As of 8 a.m. this morning, the most anticipated book of the year was available to read and review without the threat of walloping legal action. Hundreds of fans will be sneaking chapters on their loo-breaks. But has The Casual Vacancy cast a spell on critics?
In the Independent Boyd Tonkin notes that Rowling still seems most fluent writing about teenagers: she "can be long-winded and laborious in the clunkily satirical set-pieces" but "picks up passion, verve and even magic with Krystal and the other adolescents...All the social and hormonal turbulence that the later Potter volumes had to veil in the euphemisms of fantasy appear in plain sight here."
Also seeing Potter in the hedges was the New Yorker's Ian Parker: Rowling "leaves little space for the peripheral or the ambiguous; hidden secrets are labelled as hidden secrets, and events are easy to predict. We seem to watch people move around Pagford as if they were on Harry’s magical parchment map of Hogwarts."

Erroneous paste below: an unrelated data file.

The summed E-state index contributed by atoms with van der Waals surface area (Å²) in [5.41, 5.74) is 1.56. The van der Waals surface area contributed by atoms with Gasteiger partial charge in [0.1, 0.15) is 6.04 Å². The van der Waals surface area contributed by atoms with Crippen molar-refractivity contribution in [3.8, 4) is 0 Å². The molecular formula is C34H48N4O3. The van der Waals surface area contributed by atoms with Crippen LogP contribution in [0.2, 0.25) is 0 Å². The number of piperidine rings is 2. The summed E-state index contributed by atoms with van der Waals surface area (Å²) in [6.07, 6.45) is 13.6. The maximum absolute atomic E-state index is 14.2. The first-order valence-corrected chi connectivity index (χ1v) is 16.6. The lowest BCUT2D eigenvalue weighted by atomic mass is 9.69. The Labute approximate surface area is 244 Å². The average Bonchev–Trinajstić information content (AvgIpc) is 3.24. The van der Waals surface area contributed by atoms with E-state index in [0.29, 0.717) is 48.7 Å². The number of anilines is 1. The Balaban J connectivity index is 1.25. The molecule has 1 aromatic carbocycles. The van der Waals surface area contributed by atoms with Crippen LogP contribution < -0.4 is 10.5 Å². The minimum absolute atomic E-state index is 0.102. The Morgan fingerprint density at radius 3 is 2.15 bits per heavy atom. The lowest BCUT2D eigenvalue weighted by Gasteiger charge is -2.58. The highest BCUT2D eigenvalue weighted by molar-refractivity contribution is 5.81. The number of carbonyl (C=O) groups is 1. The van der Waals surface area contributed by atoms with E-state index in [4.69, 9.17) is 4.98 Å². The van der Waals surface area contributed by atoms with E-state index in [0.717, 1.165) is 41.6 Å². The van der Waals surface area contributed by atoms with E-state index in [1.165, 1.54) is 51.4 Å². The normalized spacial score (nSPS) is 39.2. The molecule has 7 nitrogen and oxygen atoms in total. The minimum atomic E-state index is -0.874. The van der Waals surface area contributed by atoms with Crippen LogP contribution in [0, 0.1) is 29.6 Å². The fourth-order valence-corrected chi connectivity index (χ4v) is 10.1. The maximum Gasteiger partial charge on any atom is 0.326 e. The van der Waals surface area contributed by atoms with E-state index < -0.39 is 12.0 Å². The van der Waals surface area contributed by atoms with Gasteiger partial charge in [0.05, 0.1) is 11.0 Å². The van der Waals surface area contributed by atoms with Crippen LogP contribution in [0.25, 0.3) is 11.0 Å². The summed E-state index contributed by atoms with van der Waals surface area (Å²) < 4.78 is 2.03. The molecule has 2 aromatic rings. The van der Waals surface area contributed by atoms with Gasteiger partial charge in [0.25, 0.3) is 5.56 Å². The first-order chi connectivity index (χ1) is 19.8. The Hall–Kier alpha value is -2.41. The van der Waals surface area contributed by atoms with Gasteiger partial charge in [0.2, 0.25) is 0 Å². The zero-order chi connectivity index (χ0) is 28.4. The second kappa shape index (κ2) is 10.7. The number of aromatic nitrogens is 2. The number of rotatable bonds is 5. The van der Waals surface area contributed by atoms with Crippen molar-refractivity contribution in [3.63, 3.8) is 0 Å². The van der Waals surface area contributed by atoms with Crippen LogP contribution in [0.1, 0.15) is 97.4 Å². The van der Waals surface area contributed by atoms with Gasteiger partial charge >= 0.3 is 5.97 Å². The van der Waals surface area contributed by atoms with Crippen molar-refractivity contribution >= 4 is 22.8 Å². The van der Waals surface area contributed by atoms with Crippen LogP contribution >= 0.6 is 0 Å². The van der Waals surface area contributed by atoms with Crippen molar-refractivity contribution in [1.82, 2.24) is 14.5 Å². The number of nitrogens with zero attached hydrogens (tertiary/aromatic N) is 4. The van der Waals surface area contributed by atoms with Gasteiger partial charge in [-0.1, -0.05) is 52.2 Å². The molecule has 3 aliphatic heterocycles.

Jan Moir of the Daily Mail smells communist propaganda: "can the Casual Vacany ever live up to the hype? On balance, I would have to say no. Not unless you want to have more than 500 pages of relentless socialist manifesto masquerading as literature crammed down your throat."
Better news for Rowling came from Christopher Brookmyre in The Telegraph: "One marvels at the skill with which Rowling weaves such vivid characters in and out of each other’s lives, rendering them so complex and viscerally believable that one finds oneself caring for the worst of them."